• This seemingly paradoxical corporate strategy had its roots with Richard Stallman, a renowned programmer and technology activist, a man who believed all software should be free.
  • Stallman founded the GNU Project in 1983 to advocate for free software,1 and he wrote the General Public License (GPL) to advance his agenda.
  • If you wrote software based on code covered by the GPL, you were required to publish your software under the GPL as well.
  • His GPL drives the development of the Linux operating system, and Linux is the core software running on Android smartphones, in the data centers for Google, Amazon, Twitter, and Facebook, and on the majority of network servers of all kinds.
  • Netscape didn’t survive as a stand-alone company, it did ship the open source version of its browser code, christened with a new name: Mozilla.
  • Scott Forstall, then the director of Platform Experience at Apple. In the days before iPods and iPhones, this was the department responsible for the Mac’s user interface, system apps like Finder and Mail, as well as the software frameworks that third-party developers used to make their own Mac programs.
  • Didn’t Mac OS X have a web browser? Yes, it did. Microsoft Internet Explorer.
  • A deal between Apple and Microsoft had brought Internet Explorer to the Mac four years earlier. Steve Jobs announced this arrangement in August 1997, on the same day he invited Bill Gates to appear by video feed during his keynote at the Macworld Expo held in Boston.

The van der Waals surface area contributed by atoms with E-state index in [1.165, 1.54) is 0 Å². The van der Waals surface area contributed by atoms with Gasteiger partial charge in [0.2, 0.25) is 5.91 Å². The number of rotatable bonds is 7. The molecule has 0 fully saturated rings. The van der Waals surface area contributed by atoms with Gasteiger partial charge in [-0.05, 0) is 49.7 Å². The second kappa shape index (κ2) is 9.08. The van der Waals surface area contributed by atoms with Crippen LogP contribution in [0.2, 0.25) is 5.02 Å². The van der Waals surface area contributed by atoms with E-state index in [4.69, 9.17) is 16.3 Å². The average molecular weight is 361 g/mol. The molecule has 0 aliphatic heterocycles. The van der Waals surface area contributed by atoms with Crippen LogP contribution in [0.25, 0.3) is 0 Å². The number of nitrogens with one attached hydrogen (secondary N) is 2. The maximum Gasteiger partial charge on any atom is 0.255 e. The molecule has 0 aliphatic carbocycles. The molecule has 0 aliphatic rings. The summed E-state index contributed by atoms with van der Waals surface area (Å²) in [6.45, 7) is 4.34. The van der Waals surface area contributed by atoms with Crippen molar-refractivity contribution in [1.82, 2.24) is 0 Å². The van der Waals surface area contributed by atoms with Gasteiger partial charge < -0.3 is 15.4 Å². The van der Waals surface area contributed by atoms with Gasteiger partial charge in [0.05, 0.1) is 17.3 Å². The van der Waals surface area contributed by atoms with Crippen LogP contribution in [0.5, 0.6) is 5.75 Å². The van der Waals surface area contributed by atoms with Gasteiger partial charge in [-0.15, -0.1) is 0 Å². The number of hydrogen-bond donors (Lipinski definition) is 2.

• On that day, Gates pledged Microsoft’s support for Apple, committed to ship Office for Mac for five years, invested $150 million in Apple, and agreed to furnish Internet Explorer to Apple as the default web browser on the Mac.
  • On the day Don and I joined Apple, this browser replacement initiative became our job. It involved two interlocking goals. First, make a web browser app. Second, create a web technology toolkit that would make it easy for Apple’s third-party software developers to incorporate web features into their software, from downloading text and images to displaying entire web pages.
  • Brooks offers this observation: “When a task cannot be partitioned because of sequential constraints, the application of more effort has no effect on the schedule. The bearing of a child takes nine months, no matter how many women are assigned.”
  • Hollywood backlots, the semipermanent outdoor locations movie studios maintain on their properties, the sidewalks, alleyways, and main streets that filmmakers employ as settings for their stories. Especially in decades past, before expensive location shoots and computer-aided special effects became common, backlots were essential.
  • software demos need to be convincing enough to explore an idea, to communicate a step toward making a product, even though the demo is not the product itself.
  • demos should be specifically choreographed, so it’s clear what must be included and what can be left out. Those things that aren’t the main focus of a demo, but are required to create the proper setting, must be realized at the correct level of detail so they contribute to the whole rather than detract from the vision.